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Opposition Bloc Admits Differences Over Coalition Partner


Armenia - Davit Shahnazarian, a senior member of the opposition Armenian National Congress.

Armenia - Davit Shahnazarian, a senior member of the opposition Armenian National Congress.

A close associate of opposition leader Levon Ter-Petrosian acknowledged and downplayed on Thursday differences within his Armenian National Congress (HAK) over possible cooperation with a junior partner in the country’s governing coalition.

Speaking at a rally late last month, Ter-Petrosian expressed his readiness to join forces with Gagik Tsarukian’s Prosperous Armenia Party (BHK) if it leaves the government and openly challenges President Serzh Sarkisian. He admitted that there is no “consensus” on the issue among about two dozen opposition groups making up his alliance.

Some leaders of those groups have openly come out against the idea of cooperation with Tsarukian. They say the HAK will only lose popular support if it woos the BHK.

Davit Shahnazarian, a prominent HAK figure close to Ter-Petrosian, described these differences as “more than positive and natural.” “That has not only demonstrated that there is an internal democracy and a democratic mechanism for decision-making within the Congress but has made the Congress even stronger,” he told journalists.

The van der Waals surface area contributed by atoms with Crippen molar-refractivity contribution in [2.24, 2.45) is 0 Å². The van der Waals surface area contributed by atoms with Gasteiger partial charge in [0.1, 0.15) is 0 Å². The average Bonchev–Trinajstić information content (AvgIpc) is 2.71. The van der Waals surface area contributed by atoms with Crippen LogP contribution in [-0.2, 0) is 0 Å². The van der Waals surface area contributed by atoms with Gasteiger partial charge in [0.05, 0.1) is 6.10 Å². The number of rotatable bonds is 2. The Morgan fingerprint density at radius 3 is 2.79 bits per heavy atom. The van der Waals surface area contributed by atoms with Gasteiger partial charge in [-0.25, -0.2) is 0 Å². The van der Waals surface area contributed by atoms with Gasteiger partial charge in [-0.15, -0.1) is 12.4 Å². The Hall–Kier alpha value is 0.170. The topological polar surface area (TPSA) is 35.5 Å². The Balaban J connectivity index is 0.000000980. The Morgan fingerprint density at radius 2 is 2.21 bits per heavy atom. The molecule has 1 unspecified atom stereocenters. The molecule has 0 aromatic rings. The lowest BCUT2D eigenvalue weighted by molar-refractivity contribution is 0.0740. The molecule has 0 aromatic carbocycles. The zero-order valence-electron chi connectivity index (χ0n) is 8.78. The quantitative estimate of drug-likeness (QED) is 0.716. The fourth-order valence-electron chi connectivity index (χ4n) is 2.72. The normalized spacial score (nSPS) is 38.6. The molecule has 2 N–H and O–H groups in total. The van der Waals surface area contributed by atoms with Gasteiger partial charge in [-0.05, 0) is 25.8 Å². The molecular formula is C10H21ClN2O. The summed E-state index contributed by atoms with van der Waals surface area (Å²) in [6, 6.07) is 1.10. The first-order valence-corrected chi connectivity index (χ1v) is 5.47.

Shahnazarian insisted that Ter-Petrosian’s overtures to the BHK will not cause a rift within the bloc. “You should have no doubts that not only is the Congress as united as never before but that its membership keeps growing,” he said.

The BHK, which has had a tenuous rapport with Sarkisian’s Republican Party of Armenia (HHK) in recent months, has still not commented on Ter-Petrosian’s statement. BHK representatives argue that they have received no formal cooperation offers from the HAK.

Tsarukian is believed to have close ties with Robert Kocharian, the former president and the HAK’s arch-foe. The tycoon said in October that Kocharian has “every moral and political right” to return to the political arena.

Shahnazarian sounded skeptical about chances of Tsarukian “getting rid of Robert Kocharian’s influence” and challenging the existing “criminal-oligarchic system.”
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